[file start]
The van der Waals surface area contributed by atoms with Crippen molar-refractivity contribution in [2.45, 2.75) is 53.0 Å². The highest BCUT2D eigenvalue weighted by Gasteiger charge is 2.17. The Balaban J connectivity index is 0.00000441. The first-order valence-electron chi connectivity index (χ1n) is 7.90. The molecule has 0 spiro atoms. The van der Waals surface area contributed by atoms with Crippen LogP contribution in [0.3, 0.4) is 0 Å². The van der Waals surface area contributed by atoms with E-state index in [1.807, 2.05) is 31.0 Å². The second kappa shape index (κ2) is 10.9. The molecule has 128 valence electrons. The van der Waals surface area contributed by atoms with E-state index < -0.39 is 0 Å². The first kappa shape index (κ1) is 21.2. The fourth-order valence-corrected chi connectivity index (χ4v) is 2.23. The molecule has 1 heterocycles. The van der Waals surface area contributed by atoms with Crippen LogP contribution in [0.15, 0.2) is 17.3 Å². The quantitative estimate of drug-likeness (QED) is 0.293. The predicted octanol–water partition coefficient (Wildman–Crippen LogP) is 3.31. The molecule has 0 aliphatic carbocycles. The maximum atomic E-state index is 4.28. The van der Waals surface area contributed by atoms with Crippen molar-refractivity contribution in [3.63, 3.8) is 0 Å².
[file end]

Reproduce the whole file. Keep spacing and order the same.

The van der Waals surface area contributed by atoms with Crippen molar-refractivity contribution in [2.45, 2.75) is 53.0 Å². The highest BCUT2D eigenvalue weighted by Gasteiger charge is 2.17. The Balaban J connectivity index is 0.00000441. The first-order valence-electron chi connectivity index (χ1n) is 7.90. The molecule has 0 spiro atoms. The van der Waals surface area contributed by atoms with Crippen LogP contribution in [0.3, 0.4) is 0 Å². The van der Waals surface area contributed by atoms with E-state index in [1.807, 2.05) is 31.0 Å². The second kappa shape index (κ2) is 10.9. The molecule has 128 valence electrons. The van der Waals surface area contributed by atoms with E-state index < -0.39 is 0 Å². The first kappa shape index (κ1) is 21.2. The fourth-order valence-corrected chi connectivity index (χ4v) is 2.23. The molecule has 1 heterocycles. The van der Waals surface area contributed by atoms with Crippen LogP contribution in [0.15, 0.2) is 17.3 Å². The quantitative estimate of drug-likeness (QED) is 0.293. The predicted octanol–water partition coefficient (Wildman–Crippen LogP) is 3.31. The molecule has 0 aliphatic carbocycles. The maximum atomic E-state index is 4.28. The van der Waals surface area contributed by atoms with Crippen molar-refractivity contribution in [3.63, 3.8) is 0 Å².